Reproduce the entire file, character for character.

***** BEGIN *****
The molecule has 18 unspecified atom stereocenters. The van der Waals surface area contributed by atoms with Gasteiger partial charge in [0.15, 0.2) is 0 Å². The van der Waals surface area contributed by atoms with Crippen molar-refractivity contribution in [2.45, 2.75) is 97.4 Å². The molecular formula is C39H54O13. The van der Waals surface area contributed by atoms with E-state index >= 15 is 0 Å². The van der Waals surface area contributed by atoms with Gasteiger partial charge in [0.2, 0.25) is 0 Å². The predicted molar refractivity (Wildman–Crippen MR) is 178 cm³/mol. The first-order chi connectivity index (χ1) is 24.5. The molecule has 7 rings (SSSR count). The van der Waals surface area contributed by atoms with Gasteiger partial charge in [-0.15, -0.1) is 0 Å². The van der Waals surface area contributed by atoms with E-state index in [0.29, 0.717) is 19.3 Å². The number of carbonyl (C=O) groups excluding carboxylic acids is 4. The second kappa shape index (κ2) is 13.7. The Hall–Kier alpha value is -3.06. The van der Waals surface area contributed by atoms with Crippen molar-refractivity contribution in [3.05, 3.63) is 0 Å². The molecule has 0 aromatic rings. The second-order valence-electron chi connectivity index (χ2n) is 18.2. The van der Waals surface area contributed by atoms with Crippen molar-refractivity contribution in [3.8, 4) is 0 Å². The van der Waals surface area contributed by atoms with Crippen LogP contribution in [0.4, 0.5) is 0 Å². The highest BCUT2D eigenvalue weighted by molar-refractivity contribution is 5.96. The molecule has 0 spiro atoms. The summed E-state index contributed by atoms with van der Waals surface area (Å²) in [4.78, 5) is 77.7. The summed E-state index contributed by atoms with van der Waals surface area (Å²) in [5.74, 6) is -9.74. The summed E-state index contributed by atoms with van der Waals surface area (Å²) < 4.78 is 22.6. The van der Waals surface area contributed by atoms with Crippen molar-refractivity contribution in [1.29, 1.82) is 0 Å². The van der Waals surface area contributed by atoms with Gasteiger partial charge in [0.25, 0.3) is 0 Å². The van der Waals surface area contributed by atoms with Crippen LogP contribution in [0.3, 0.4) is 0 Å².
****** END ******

The molecule has 18 unspecified atom stereocenters. The van der Waals surface area contributed by atoms with Gasteiger partial charge in [0.15, 0.2) is 0 Å². The van der Waals surface area contributed by atoms with Crippen molar-refractivity contribution in [2.45, 2.75) is 97.4 Å². The molecular formula is C39H54O13. The van der Waals surface area contributed by atoms with E-state index >= 15 is 0 Å². The van der Waals surface area contributed by atoms with Gasteiger partial charge in [0.2, 0.25) is 0 Å². The predicted molar refractivity (Wildman–Crippen MR) is 178 cm³/mol. The first-order chi connectivity index (χ1) is 24.5. The molecule has 7 rings (SSSR count). The van der Waals surface area contributed by atoms with Gasteiger partial charge in [-0.15, -0.1) is 0 Å². The van der Waals surface area contributed by atoms with E-state index in [0.29, 0.717) is 19.3 Å². The number of carbonyl (C=O) groups excluding carboxylic acids is 4. The second kappa shape index (κ2) is 13.7. The Hall–Kier alpha value is -3.06. The van der Waals surface area contributed by atoms with Crippen molar-refractivity contribution in [3.05, 3.63) is 0 Å². The molecule has 0 aromatic rings. The second-order valence-electron chi connectivity index (χ2n) is 18.2. The van der Waals surface area contributed by atoms with Crippen molar-refractivity contribution in [3.8, 4) is 0 Å². The van der Waals surface area contributed by atoms with Crippen LogP contribution in [0.4, 0.5) is 0 Å². The highest BCUT2D eigenvalue weighted by molar-refractivity contribution is 5.96. The molecule has 0 spiro atoms. The summed E-state index contributed by atoms with van der Waals surface area (Å²) in [4.78, 5) is 77.7. The summed E-state index contributed by atoms with van der Waals surface area (Å²) in [5.74, 6) is -9.74. The summed E-state index contributed by atoms with van der Waals surface area (Å²) < 4.78 is 22.6. The van der Waals surface area contributed by atoms with Crippen molar-refractivity contribution in [1.29, 1.82) is 0 Å². The van der Waals surface area contributed by atoms with Gasteiger partial charge in [0.25, 0.3) is 0 Å². The van der Waals surface area contributed by atoms with Crippen LogP contribution in [0.3, 0.4) is 0 Å².